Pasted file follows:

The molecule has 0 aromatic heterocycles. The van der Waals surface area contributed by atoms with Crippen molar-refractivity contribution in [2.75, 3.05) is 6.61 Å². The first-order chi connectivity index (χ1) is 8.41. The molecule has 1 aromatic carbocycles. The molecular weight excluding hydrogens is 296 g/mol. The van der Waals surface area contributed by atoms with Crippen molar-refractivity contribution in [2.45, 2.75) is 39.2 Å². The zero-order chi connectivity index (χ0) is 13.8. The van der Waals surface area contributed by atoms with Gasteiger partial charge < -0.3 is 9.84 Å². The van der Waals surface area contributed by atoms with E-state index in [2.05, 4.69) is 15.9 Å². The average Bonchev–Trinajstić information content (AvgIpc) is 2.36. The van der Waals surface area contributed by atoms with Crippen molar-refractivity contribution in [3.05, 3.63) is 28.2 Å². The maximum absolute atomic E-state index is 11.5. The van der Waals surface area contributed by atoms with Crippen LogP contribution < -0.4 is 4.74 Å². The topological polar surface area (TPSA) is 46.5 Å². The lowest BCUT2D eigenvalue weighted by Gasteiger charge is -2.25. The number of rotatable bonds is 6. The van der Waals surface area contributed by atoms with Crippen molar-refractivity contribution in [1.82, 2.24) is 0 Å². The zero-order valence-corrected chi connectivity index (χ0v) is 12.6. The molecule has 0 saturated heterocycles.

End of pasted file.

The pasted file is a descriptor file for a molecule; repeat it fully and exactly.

The molecule has 0 aromatic heterocycles. The van der Waals surface area contributed by atoms with Crippen molar-refractivity contribution in [2.75, 3.05) is 6.61 Å². The first-order chi connectivity index (χ1) is 8.41. The molecule has 1 aromatic carbocycles. The molecular weight excluding hydrogens is 296 g/mol. The van der Waals surface area contributed by atoms with Crippen molar-refractivity contribution in [2.45, 2.75) is 39.2 Å². The zero-order chi connectivity index (χ0) is 13.8. The van der Waals surface area contributed by atoms with Gasteiger partial charge < -0.3 is 9.84 Å². The van der Waals surface area contributed by atoms with E-state index in [2.05, 4.69) is 15.9 Å². The average Bonchev–Trinajstić information content (AvgIpc) is 2.36. The van der Waals surface area contributed by atoms with Crippen molar-refractivity contribution in [3.05, 3.63) is 28.2 Å². The maximum absolute atomic E-state index is 11.5. The van der Waals surface area contributed by atoms with Crippen LogP contribution < -0.4 is 4.74 Å². The topological polar surface area (TPSA) is 46.5 Å². The lowest BCUT2D eigenvalue weighted by Gasteiger charge is -2.25. The number of rotatable bonds is 6. The van der Waals surface area contributed by atoms with Crippen molar-refractivity contribution in [1.82, 2.24) is 0 Å². The zero-order valence-corrected chi connectivity index (χ0v) is 12.6. The molecule has 0 saturated heterocycles.